But his obedience implied more than all this: It implied not only doing, but suffering; suffering the whole will of God, from the time he came into the world, till "he bore our sins in his own body upon the tree;" yea, till having made a full atonement for them, "he bowed his head, and gave up the ghost." This is usually termed the passive righteousness of Christ; the former, his active righteousness. But as the active and passive righteousness of Christ were never, in fact, separated from each other, so we never need separate them at all, either in speaking or even in thinking. And it is with regard to both these conjointly that Jesus is called "the Lord our righteousness" (I.3-4, emphasis mine).
Here Wesley describes the historic Reformed understanding of the active and passive obedience of Christ, that is, Christ's active lifelong fulfilling of the law and his passive suffering on the cross, both of which were done on behalf of sinners.  In answering the question as to what is the righteousness of Christ, Wesley affirms quite clearly that the active and passive righteousness of Christ is what is meant by the phrase: "the Lord our Righteousness."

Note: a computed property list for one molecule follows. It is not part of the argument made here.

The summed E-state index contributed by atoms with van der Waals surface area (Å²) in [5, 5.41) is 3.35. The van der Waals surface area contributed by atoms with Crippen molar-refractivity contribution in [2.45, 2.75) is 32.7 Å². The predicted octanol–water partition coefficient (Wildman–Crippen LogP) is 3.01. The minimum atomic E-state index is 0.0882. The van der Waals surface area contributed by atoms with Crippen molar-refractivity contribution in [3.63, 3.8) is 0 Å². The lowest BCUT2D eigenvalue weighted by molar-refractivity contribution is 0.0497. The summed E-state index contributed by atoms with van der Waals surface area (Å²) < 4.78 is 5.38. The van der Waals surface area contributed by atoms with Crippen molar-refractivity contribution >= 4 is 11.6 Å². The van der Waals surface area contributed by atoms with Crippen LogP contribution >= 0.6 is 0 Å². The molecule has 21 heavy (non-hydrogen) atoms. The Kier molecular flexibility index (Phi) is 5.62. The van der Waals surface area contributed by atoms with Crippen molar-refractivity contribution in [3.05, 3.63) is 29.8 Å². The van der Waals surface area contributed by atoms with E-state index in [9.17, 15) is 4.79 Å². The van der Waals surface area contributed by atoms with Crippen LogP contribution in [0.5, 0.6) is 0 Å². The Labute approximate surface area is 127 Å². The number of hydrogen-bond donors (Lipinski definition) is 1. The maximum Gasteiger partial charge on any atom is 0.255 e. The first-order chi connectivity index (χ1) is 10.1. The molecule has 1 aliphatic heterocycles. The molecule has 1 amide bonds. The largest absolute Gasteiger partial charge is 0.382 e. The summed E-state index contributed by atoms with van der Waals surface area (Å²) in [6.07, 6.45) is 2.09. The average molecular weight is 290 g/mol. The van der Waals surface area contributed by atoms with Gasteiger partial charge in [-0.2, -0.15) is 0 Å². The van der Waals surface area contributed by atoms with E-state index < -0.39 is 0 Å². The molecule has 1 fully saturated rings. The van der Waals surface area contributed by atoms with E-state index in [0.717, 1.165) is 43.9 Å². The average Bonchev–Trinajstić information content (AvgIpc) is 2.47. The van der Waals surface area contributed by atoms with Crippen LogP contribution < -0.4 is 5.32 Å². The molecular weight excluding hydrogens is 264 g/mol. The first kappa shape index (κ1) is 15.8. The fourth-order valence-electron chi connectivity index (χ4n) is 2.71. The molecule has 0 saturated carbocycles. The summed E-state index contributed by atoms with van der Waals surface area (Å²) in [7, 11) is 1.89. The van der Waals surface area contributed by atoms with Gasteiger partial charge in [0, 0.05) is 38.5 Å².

But did Wesley believe this righteousness is imputed to believers?  In the second part of that sermon he takes up the question: When is the righteousness of Christ imputed to us?  There he says, "To all believers the righteousness of Christ is imputed; to unbelievers it is not" (II.1).  He answers the question further by saying: 
But when is it imputed? When they believe. In that very hour the righteousness of Christ is theirs. It is imputed to every one that believes, as soon as he believes: Faith and the righteousness of Christ are inseparable. For if he believes according to Scripture, he believes in the righteousness of Christ. There is no true faith, that is, justifying faith, which hath not the righteousness of Christ for its object (II.1).